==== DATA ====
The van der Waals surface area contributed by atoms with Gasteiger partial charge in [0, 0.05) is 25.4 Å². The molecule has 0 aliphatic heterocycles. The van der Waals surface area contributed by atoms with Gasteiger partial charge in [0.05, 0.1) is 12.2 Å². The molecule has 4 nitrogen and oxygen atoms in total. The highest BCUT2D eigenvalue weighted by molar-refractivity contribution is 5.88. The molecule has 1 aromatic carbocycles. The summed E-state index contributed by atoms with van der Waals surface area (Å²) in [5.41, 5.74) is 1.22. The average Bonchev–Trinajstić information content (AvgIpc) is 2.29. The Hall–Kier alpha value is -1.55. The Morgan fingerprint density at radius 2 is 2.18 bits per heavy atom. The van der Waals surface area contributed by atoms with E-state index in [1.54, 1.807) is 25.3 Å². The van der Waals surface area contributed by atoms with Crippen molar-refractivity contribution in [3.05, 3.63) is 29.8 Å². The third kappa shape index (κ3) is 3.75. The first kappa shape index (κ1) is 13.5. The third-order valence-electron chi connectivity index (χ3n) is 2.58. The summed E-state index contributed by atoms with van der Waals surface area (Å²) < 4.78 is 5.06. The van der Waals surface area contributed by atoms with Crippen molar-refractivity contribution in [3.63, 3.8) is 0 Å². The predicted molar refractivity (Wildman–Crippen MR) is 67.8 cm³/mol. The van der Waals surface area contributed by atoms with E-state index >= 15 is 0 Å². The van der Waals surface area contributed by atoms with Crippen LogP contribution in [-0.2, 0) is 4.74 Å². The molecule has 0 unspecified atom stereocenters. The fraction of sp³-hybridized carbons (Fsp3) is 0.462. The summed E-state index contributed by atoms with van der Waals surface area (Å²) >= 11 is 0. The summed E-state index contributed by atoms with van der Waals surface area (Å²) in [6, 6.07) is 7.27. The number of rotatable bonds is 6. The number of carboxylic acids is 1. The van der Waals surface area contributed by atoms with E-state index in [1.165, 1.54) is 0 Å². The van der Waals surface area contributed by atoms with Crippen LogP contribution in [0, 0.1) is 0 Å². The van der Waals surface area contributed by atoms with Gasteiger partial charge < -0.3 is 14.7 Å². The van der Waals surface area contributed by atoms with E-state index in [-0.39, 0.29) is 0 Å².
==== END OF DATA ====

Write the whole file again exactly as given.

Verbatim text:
The van der Waals surface area contributed by atoms with Gasteiger partial charge in [0, 0.05) is 25.4 Å². The molecule has 0 aliphatic heterocycles. The van der Waals surface area contributed by atoms with Gasteiger partial charge in [0.05, 0.1) is 12.2 Å². The molecule has 4 nitrogen and oxygen atoms in total. The highest BCUT2D eigenvalue weighted by molar-refractivity contribution is 5.88. The molecule has 1 aromatic carbocycles. The summed E-state index contributed by atoms with van der Waals surface area (Å²) in [5.41, 5.74) is 1.22. The average Bonchev–Trinajstić information content (AvgIpc) is 2.29. The Hall–Kier alpha value is -1.55. The Morgan fingerprint density at radius 2 is 2.18 bits per heavy atom. The van der Waals surface area contributed by atoms with E-state index in [1.54, 1.807) is 25.3 Å². The van der Waals surface area contributed by atoms with Crippen molar-refractivity contribution in [3.05, 3.63) is 29.8 Å². The third kappa shape index (κ3) is 3.75. The first kappa shape index (κ1) is 13.5. The third-order valence-electron chi connectivity index (χ3n) is 2.58. The summed E-state index contributed by atoms with van der Waals surface area (Å²) < 4.78 is 5.06. The van der Waals surface area contributed by atoms with Crippen molar-refractivity contribution in [3.63, 3.8) is 0 Å². The predicted molar refractivity (Wildman–Crippen MR) is 67.8 cm³/mol. The van der Waals surface area contributed by atoms with E-state index >= 15 is 0 Å². The van der Waals surface area contributed by atoms with Crippen LogP contribution in [-0.2, 0) is 4.74 Å². The molecule has 0 unspecified atom stereocenters. The fraction of sp³-hybridized carbons (Fsp3) is 0.462. The summed E-state index contributed by atoms with van der Waals surface area (Å²) >= 11 is 0. The summed E-state index contributed by atoms with van der Waals surface area (Å²) in [6, 6.07) is 7.27. The number of rotatable bonds is 6. The number of carboxylic acids is 1. The van der Waals surface area contributed by atoms with E-state index in [1.165, 1.54) is 0 Å². The van der Waals surface area contributed by atoms with Crippen LogP contribution in [0, 0.1) is 0 Å². The van der Waals surface area contributed by atoms with Gasteiger partial charge < -0.3 is 14.7 Å². The van der Waals surface area contributed by atoms with E-state index in [-0.39, 0.29) is 0 Å².